You bought a house, now it's time to talk about buying hardwood from a builder.
CAUTION Before you consider buying hardwood from your builder and sign on the doted line, you need to read the following:
Our advise on this page is intended for information purposes only. Statements featured here are our own opinions and findings based on our research and personal experiences.
Not all builders are the same, there are some wonderful ones that do what they promise. Majority of small independent builders are honest and reliable. Custom Builders will accommodate most of your requests and money that you spend will be well worth it. Those people build a handful of homes a year, know their clients and earn their reputation based on the quality and service that they provide. Those are the ones you should seek out... If you buy your home from a reputable, reliable builder you will not have to deal with problems latter. Buying hardwood from such a builder is a joy... Buying hardwood from a builder like that is fun and exciting.
Then there are those big companies that build hundreds of homes each year and frankly with each passing year care less and less for the quality of the homes they build, customer satisfaction and customer care. In Central Ontario we have quite a few of those...Buying hardwood from those builders can be a dreadful process.
This section is specifically addressed to all of you who had a misfortune to deal with the second, not so honest and not so reliable kind of builder.
If you plan on buying hardwood from a builder and opting for it to be installed by your builder, you need to know that your cost will be much greater, then if you went with other options available to you. Builder's hardwood flooring selection may also leave much to be desired. There are of course exceptions to this.
When buying hardwood from a builder you will be expected to pay more than anywhere else. In return, you may expect a top quality product. Think again, most of the time you will be getting a medium quality wood, installed on a base that is not necessarily suitable for hardwood installation.
To avoid surprises, when buying hardwood from a builder, you need to ask questions before you make a commitment and sign any agreements.
Quality of the wood available on the market changes with time. Wood classified as "#1 common" (which is a lower grade quality) several years ago, may today be classified as "select"- a higher quality wood. So be sure to find out if the wood you choose in the model home will in fact be the same that will be installed in your new home.
If they were, you may find out that the color you loved so much in the showroom, is in fact much darker and more intense. This happens because with time, sun will bleach out the color and finish of the wood.
When buying hardwood from a builder, please, please! ask to see actual wood prior to installation.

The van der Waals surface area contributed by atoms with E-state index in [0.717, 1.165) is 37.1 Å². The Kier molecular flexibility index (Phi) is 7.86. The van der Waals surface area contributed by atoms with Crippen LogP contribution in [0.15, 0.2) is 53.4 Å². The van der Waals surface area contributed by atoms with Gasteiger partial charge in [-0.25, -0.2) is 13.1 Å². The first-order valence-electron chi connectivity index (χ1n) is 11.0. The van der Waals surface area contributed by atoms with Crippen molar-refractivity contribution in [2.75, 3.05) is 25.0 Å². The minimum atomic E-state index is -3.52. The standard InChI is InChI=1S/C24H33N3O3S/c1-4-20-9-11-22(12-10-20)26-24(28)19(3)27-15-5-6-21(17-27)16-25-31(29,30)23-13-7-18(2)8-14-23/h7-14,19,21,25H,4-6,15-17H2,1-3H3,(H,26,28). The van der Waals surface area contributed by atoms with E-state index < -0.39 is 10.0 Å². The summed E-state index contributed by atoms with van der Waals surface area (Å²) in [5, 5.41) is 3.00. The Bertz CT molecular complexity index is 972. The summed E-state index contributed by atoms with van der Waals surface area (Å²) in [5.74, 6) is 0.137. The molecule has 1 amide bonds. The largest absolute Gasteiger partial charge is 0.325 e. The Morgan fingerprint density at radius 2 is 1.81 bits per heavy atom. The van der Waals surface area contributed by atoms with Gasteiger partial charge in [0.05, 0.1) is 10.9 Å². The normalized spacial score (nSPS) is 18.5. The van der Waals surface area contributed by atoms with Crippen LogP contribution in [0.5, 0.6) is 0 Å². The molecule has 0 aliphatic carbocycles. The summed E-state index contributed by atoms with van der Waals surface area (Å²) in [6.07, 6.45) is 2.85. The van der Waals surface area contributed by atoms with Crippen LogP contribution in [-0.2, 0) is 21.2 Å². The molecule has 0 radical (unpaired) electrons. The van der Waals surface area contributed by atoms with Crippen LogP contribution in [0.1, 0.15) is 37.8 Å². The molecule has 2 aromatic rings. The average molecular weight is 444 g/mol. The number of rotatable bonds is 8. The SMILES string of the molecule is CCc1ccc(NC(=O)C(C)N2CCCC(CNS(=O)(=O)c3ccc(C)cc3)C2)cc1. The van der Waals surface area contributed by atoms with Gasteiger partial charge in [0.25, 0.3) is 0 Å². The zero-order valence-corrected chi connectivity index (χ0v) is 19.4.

Many builders will order lower quality wood, and you may find out that your new floor looks nothing like the sample you saw in the model home. We came across builders who supplied poor quality wood and expected the installers to weed out hundreds of dark, damaged, broken boards, completely not suitable for installation... independent installers always work on... per/square footage basis. So you are being outrageously overcharged, we are... well... not happy, and the "big bad builder" already has your check cashed.
In normal circumstances, this should never happen, wood supplied by the builder should never need to be picked over, everything in the box should be suitable for installation. If the client chooses rustic or mixed grade, that is what she should get. What those builders are trying to do is to provide a low grade product and "make it" into a higher grade floor. Sad, but true.
When buying hardwood from you builder, be sure to ask about acclimatization procedures.
Depending on the season, weather, and type of wood, and how long ago it was produced, it may need to be stored in the installation area prior to installation sometimes for couple of weeks. If you are ordering a custom made floor that needs to be finished on site, be sure that this step is not skipped. In this case, properly acclimatized, newly installed wood ideally should not be finished for another couple of weeks.
If wood was factory finished, dried and stored in proper conditions, delivered to the installation site in dry and not humid weather, it should be OK for immediate installation. The best way to find out about acclimatization procedures for your specific wood species is to visit the manufacturer's web page.
One of the most important questions to ask is one about the sub-floor on which your floor will be installed.
If your hardwood is installed on wrong type of subfloor you are in for a disastrous surprises down the road. If on top of that the installer chooses to save himself some staples or nails... you will find out soon that your new floor needs to be ripped out and replaced. Read about an incident that our company had a misfortune to be a part of...
When you make a decision to install hardwood in your new home, there are several options to consider. Take your time and choose the one that will best suit your needs.
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